When cows attack: As we reported last autumn ("Head 'Em Up, Move 'Em Out!," November 14, 2001), the practice of allowing cattle to graze East Bay Regional Park District land has been the subject of a major neighborhood beef. Supporters say grazing is a boon to local ranchers as well as a natural, pesticide-free fire-control method, since cows chow down on many invasive plant species considered fire risks. Critics say cows simply trample the greenery, muddy the streams, eat everything in sight, and may be helping displace endangered local species that need a shady, verdant habitat to survive, such as the red-legged frog. The Alameda Creek Alliance and the Berkeley office of the Center for Biological Diversity challenged the district's grazing practices in court four years ago, but lost after the judge forbade them from submitting expert testimony on grazing's impact from outside the East Bay. Unfortunately, there were no local studies. "[The judge] limited us to what was in the park district's record, and of course there was none because the park had never conducted a review," says Jeff Miller of the Center for Biological Diversity.
Now both sides have gathered plenty of paperwork. Last year, the district produced its own study under the auspices of its Grazing Task Force, which recommended minor changes such as more fences in sensitive areas and fixing some trails. Last month, the Center for Biological Diversity issued a riposte, which included a list of more than 150 peer-reviewed scientific papers showing the impact of grazing in the Western United States. And a less scientific but more local study arrived at the same time thanks to the Friends of Sycamore Valley, better known as park-lover Greg Schneider. This one-man anti-grazing lobby released a hefty 366-page report showing what cows have done to his neighborhood park, Sycamore Valley Open Space. Schneider's report includes some of the five thousand photos he has taken showing the park's loss of vegetation and the prevalence of cow pies. It also includes testimony from park users who have been harassed by testy bovines, including the sad tale of a Danville man who claims that a cow butted him so hard that he flew ten feet into the air and landed in a nearby pond. Schneider also contends that the district is skirting the law because, by his calculation, sixty-nine percent of the district's parks have not performed Environmental Impact Reviews to assess the effects of grazing.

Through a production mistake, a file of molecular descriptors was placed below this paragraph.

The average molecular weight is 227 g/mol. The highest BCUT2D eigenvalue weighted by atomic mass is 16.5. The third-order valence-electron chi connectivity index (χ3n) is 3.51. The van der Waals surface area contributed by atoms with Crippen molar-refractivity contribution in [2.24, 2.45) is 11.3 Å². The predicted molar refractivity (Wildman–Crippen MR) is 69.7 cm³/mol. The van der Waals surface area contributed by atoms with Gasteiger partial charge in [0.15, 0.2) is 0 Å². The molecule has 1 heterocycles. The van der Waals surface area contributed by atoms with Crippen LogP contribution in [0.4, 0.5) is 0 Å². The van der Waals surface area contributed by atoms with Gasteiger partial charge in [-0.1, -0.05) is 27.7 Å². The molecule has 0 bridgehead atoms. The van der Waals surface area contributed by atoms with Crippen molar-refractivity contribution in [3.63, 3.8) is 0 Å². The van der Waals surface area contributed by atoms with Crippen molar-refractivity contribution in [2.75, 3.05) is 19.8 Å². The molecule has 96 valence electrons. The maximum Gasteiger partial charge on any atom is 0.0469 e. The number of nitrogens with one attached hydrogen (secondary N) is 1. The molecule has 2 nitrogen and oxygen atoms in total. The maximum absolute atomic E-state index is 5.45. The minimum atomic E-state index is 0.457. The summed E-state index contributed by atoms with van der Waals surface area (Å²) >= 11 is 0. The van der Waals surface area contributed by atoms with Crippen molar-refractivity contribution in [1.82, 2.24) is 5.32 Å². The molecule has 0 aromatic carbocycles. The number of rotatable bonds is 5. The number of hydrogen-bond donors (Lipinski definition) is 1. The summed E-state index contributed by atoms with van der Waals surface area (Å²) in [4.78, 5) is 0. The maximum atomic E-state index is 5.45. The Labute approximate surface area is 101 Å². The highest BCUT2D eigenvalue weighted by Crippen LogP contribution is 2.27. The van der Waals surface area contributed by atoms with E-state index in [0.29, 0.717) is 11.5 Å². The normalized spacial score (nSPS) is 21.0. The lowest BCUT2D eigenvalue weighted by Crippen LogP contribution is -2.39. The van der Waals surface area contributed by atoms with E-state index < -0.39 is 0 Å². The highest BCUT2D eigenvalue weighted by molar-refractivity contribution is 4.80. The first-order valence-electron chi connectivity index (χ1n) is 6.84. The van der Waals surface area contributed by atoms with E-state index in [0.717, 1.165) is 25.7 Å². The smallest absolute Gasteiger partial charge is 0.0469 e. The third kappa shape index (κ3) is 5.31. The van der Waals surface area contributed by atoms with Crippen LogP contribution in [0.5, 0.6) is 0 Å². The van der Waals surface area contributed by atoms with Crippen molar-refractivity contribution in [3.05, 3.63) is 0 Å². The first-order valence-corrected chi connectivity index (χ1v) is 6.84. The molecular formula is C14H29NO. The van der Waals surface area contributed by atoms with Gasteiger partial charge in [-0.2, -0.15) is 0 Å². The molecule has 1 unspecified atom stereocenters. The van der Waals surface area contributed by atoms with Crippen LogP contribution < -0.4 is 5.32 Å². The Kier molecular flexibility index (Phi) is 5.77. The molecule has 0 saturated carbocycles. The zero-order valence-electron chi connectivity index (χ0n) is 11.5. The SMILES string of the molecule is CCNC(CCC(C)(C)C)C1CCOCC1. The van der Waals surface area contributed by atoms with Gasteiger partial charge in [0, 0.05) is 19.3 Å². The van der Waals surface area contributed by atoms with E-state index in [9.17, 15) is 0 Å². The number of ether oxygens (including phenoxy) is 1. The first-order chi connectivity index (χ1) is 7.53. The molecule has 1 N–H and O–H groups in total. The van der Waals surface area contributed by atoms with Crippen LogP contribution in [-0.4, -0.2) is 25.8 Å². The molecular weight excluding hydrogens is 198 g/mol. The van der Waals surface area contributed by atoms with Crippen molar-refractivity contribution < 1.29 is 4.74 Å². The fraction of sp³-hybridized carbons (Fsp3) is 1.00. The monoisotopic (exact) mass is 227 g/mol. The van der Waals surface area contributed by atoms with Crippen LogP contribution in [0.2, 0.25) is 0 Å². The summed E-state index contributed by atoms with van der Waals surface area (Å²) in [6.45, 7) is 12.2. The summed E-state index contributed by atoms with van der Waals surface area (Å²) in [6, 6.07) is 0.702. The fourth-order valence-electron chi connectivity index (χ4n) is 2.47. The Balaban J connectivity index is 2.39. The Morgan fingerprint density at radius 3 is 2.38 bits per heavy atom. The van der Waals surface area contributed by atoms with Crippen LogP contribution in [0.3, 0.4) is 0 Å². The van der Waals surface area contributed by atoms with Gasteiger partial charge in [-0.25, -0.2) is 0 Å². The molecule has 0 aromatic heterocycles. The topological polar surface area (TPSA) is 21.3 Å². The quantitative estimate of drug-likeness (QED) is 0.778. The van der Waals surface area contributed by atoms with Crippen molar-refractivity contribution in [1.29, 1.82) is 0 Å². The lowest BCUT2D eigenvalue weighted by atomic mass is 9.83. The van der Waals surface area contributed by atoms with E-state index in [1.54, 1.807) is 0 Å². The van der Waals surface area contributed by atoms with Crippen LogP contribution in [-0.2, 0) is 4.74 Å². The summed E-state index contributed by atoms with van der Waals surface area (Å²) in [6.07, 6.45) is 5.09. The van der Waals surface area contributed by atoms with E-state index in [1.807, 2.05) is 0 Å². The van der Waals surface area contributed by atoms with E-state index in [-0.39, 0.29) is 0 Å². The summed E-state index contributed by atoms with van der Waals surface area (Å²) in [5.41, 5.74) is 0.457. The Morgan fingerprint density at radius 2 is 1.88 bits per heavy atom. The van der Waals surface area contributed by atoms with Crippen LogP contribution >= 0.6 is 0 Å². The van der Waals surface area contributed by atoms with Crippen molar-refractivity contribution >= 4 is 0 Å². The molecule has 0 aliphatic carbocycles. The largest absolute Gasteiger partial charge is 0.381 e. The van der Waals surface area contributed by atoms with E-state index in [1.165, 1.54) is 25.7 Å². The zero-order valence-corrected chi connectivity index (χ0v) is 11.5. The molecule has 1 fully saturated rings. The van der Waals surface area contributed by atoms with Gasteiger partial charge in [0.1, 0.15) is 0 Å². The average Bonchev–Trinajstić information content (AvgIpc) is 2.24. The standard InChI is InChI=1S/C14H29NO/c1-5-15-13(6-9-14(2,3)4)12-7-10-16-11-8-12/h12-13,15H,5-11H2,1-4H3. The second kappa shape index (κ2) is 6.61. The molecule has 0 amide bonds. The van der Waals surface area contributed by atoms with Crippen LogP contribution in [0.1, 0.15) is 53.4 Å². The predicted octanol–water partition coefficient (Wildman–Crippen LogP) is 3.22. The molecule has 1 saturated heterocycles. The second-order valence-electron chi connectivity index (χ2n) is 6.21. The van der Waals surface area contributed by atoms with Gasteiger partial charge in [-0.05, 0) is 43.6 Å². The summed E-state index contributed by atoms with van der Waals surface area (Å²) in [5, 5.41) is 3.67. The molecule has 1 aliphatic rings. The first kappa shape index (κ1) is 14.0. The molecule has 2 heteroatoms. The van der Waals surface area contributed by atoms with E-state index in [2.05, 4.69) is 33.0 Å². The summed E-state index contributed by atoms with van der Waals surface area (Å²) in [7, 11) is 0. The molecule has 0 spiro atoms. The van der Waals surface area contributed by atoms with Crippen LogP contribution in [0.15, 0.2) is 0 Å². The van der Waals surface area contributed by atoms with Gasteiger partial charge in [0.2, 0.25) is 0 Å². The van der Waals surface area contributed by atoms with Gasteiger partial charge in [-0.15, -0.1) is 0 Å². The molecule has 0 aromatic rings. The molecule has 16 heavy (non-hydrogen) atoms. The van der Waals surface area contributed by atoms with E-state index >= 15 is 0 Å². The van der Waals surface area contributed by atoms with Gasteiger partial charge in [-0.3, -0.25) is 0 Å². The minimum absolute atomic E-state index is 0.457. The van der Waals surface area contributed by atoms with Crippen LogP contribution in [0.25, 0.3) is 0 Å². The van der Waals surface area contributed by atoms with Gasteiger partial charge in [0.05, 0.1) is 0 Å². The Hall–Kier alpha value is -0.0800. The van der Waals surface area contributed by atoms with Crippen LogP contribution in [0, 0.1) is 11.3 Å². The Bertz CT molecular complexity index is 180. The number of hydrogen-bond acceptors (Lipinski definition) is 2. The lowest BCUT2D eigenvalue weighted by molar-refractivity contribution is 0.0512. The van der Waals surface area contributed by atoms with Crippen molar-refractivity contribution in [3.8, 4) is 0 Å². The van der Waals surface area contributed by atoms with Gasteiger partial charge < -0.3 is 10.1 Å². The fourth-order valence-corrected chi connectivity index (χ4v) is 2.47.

While Schneider is not an ecologist or a biologist, he says it's easy to see that something's wrong, and that the changes he's witnessed in Sycamore Valley are easily extrapolated to the district's other parks. "They can talk all they want and say how it's not damaging, but it's pretty hard to dispute the photographs," he says of his report. The Center for Biological Diversity is looking into another legal challenge, and Miller says that even though Schneider's study doesn't purport to be scientific, it will be invaluable in showing how grazing changed the face of Sycamore Valley. "He basically did the park district's EIR for them," says Miller.